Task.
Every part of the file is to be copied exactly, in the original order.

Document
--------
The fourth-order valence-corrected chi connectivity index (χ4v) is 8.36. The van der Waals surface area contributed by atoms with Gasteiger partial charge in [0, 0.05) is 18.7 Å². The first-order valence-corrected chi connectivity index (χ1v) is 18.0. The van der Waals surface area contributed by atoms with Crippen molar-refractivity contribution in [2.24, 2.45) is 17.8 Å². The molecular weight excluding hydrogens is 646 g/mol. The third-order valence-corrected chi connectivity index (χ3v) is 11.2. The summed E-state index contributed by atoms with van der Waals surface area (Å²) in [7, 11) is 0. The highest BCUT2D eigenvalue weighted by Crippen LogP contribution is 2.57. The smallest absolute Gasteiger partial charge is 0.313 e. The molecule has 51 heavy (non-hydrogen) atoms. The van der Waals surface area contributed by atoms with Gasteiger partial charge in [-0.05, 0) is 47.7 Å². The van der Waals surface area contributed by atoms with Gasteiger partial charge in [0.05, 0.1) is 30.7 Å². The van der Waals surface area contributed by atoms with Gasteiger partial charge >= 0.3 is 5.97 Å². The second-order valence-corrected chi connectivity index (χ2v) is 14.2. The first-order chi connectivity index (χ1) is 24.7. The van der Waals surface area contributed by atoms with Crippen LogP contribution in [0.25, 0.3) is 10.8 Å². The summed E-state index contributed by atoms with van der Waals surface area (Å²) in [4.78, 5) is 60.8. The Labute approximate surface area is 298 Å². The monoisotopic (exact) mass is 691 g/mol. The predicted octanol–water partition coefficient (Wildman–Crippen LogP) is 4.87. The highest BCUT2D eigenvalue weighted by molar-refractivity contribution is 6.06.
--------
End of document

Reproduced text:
The fourth-order valence-corrected chi connectivity index (χ4v) is 8.36. The van der Waals surface area contributed by atoms with Gasteiger partial charge in [0, 0.05) is 18.7 Å². The first-order valence-corrected chi connectivity index (χ1v) is 18.0. The van der Waals surface area contributed by atoms with Crippen molar-refractivity contribution in [2.24, 2.45) is 17.8 Å². The molecular weight excluding hydrogens is 646 g/mol. The third-order valence-corrected chi connectivity index (χ3v) is 11.2. The summed E-state index contributed by atoms with van der Waals surface area (Å²) in [7, 11) is 0. The highest BCUT2D eigenvalue weighted by Crippen LogP contribution is 2.57. The smallest absolute Gasteiger partial charge is 0.313 e. The molecule has 51 heavy (non-hydrogen) atoms. The van der Waals surface area contributed by atoms with Gasteiger partial charge in [-0.05, 0) is 47.7 Å². The van der Waals surface area contributed by atoms with Gasteiger partial charge in [0.05, 0.1) is 30.7 Å². The van der Waals surface area contributed by atoms with Gasteiger partial charge >= 0.3 is 5.97 Å². The second-order valence-corrected chi connectivity index (χ2v) is 14.2. The first-order chi connectivity index (χ1) is 24.7. The van der Waals surface area contributed by atoms with Crippen LogP contribution in [0.25, 0.3) is 10.8 Å². The summed E-state index contributed by atoms with van der Waals surface area (Å²) in [4.78, 5) is 60.8. The Labute approximate surface area is 298 Å². The monoisotopic (exact) mass is 691 g/mol. The predicted octanol–water partition coefficient (Wildman–Crippen LogP) is 4.87. The highest BCUT2D eigenvalue weighted by molar-refractivity contribution is 6.06.